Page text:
Profes­sio­na­lism and expe­ri­ence are decisive for risk tolerance

Foundations are in a good starting position for a successful investment strategy, even when crises hit. However, 2022 has been impacted by unprecedented circumstances.

Global crises, whether the pande­mic, the war in Ukraine, droughts and uncer­tain­ties about energy supply, are curr­ently posing chal­len­ges for inve­stors, too. Foun­da­ti­ons are not immune to this deve­lo­p­ment: as at the end of Octo­ber, the Swiss Phil­an­thropy Perfor­mance Index is showing a cumu­la­tive loss of XXX per cent for 2022. The index reflects the average deve­lo­p­ment of a broad cross-section of foun­da­tion assets mana­ged by Zürcher Kantonalbank.

Obli­ga­ti­ons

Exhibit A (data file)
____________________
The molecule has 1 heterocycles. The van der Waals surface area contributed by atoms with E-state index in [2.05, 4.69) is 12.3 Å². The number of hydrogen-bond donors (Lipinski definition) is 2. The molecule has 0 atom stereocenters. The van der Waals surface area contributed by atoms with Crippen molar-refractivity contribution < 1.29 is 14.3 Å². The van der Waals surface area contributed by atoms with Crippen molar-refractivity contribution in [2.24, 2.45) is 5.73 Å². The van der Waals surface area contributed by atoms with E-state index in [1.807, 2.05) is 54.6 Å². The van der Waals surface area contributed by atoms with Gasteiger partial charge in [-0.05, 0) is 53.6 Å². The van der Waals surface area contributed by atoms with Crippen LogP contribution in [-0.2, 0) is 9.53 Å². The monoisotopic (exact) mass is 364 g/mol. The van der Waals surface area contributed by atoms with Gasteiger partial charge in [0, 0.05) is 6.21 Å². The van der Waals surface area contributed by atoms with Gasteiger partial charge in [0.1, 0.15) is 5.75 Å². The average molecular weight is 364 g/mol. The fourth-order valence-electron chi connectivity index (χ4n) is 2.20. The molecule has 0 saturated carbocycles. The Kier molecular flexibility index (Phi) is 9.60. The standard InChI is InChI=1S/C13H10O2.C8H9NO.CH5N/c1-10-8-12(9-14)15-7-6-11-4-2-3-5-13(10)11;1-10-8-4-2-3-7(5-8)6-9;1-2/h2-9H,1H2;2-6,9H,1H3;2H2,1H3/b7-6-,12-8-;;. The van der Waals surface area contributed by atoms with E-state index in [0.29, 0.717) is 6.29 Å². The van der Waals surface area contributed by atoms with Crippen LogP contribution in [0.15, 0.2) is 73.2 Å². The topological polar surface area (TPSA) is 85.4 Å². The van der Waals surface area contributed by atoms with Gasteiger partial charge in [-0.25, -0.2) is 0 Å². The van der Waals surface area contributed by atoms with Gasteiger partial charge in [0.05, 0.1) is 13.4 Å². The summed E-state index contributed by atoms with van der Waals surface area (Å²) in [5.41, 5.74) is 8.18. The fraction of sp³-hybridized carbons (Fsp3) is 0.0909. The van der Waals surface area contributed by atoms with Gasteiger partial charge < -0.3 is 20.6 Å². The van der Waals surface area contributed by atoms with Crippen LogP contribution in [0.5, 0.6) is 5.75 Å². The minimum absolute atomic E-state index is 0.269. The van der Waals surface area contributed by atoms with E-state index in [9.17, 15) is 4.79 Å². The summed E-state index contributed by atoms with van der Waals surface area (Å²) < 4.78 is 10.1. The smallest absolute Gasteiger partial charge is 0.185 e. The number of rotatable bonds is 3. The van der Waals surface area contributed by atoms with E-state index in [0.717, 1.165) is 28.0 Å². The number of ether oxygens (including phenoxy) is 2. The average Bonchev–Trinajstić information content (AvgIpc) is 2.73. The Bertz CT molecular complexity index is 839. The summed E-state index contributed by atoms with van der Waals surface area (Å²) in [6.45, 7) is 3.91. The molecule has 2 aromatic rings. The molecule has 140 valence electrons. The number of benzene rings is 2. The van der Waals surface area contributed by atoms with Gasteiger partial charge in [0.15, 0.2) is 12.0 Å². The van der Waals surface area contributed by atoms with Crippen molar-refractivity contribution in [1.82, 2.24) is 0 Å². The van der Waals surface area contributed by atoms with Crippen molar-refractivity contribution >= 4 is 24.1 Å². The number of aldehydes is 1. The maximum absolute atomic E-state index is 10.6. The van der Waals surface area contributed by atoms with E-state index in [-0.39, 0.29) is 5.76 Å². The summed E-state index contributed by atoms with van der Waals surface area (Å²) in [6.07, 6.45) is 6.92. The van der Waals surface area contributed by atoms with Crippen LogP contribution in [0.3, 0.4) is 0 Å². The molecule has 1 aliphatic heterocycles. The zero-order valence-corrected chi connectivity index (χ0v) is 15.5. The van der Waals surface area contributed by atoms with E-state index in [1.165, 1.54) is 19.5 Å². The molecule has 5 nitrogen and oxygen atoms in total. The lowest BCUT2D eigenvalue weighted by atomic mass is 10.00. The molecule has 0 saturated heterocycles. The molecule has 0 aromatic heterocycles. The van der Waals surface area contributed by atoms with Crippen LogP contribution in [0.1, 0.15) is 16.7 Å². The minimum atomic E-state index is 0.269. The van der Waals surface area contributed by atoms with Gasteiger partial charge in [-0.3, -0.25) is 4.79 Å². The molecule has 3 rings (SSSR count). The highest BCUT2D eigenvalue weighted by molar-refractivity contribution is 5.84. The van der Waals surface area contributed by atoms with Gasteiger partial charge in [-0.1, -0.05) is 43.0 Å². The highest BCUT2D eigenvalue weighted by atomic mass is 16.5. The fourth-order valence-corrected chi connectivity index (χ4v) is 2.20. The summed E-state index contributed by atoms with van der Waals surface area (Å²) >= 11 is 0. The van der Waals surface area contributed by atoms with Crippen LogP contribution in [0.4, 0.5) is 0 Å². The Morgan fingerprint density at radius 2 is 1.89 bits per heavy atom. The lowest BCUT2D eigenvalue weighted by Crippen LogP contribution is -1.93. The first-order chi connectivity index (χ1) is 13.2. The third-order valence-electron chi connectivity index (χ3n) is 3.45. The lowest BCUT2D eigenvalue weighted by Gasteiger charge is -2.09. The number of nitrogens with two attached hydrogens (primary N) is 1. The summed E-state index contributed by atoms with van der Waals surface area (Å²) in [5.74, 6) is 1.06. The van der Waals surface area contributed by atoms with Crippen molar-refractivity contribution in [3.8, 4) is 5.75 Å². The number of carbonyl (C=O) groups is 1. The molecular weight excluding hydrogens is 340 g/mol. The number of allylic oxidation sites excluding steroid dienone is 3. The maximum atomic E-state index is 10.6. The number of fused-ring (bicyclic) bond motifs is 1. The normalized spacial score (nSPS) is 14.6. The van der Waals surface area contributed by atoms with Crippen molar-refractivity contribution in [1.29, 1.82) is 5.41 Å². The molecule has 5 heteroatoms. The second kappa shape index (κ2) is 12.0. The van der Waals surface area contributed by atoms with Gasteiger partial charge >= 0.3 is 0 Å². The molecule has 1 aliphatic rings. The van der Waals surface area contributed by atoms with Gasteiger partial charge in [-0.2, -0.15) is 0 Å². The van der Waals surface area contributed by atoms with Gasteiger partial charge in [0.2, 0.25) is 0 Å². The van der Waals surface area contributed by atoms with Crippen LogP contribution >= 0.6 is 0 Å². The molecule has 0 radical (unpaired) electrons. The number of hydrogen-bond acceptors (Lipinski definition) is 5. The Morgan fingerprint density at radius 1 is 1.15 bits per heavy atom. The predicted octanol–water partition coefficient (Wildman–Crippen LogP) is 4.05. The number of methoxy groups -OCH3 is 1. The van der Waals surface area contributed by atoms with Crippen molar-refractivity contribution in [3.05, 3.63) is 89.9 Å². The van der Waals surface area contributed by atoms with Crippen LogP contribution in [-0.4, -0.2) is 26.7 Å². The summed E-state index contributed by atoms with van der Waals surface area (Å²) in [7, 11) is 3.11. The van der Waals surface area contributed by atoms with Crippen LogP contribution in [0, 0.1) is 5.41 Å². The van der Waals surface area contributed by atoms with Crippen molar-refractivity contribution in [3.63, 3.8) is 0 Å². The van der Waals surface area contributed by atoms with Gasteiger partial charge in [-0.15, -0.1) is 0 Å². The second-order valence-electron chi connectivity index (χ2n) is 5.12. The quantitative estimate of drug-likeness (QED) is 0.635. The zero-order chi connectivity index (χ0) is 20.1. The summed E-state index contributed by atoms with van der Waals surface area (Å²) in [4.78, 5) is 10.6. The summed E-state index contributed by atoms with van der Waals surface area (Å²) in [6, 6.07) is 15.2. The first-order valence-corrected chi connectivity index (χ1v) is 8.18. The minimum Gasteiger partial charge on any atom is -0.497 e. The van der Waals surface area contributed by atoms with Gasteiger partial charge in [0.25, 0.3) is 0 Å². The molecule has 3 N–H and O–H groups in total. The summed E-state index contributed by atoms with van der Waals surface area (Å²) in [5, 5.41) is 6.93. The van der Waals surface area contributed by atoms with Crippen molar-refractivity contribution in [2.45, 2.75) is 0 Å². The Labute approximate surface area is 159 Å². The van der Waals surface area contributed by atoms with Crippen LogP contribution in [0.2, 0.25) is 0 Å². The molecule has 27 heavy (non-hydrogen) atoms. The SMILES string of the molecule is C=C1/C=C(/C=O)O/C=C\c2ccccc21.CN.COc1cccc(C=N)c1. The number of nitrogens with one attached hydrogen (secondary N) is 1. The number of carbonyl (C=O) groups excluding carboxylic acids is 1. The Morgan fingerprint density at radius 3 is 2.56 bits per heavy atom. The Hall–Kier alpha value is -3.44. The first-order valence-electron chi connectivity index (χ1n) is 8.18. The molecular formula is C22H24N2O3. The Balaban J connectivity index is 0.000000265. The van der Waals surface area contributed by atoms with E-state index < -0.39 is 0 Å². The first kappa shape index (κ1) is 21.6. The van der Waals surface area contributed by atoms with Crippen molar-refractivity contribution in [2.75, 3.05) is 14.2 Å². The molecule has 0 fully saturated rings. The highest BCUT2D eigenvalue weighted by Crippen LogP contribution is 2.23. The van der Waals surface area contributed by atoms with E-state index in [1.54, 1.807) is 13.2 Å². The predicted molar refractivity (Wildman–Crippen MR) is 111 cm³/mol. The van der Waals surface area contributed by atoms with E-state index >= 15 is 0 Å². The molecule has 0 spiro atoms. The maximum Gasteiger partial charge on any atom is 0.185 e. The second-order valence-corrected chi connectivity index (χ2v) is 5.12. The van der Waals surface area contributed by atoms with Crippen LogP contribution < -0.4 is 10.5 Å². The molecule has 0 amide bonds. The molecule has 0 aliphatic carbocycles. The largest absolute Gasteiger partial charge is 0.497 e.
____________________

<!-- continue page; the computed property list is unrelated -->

Swiss­Foun­da­ti­ons’ Bench­mark Report also provi­des infor­ma­tion about foun­da­ti­ons’ assets, rese­ar­ching the invest­ment beha­viour of grant giving foun­da­ti­ons on an annual basis. The current report for 2021 lists returns of 11.5 per cent, putting foun­da­ti­ons ahead of pension funds (8 per cent). Simi­larly, foun­da­ti­ons perform better in a five-year compa­ri­son, too. Maxi­mi­lian Martin, a member of Swiss­Foun­da­ti­ons’ board, assi­sted with the Bench­mark Report. He high­lights that this compa­ri­son isn’t comple­tely fair. ‘Pension funds and foun­da­ti­ons don’t share the same goal,’ he says. ‘Pension funds have a target group with a codi­fied enti­t­le­ment.’ Luzius Neubert, a part­ner at PPCme­tric, the firm that produ­ces the report, is also aware of these diver­gent obli­ga­ti­ons. ‘If a pension fund suffers losses and ends up with a short­fall, it needs to be rest­ruc­tu­red,’ he says. ‘Foun­da­ti­ons gene­rally do not have any speci­fic obli­ga­ti­ons and can be flexi­ble with their expen­dit­ure.’ Accord­ing to the report, three-quar­ters of foun­da­ti­ons have not set a target amount of capi­tal that they want to, or have to, main­tain. Nevertheless, foun­da­ti­ons some­ti­mes sell their assets at a loss in a falling market. ‘Foun­da­ti­ons often want to spend more in a crisis because this is precisely when they want to support their bene­fi­cia­ries,’ explains Luzius Neubert. ‘Howe­ver, this restricts their risk capacity.’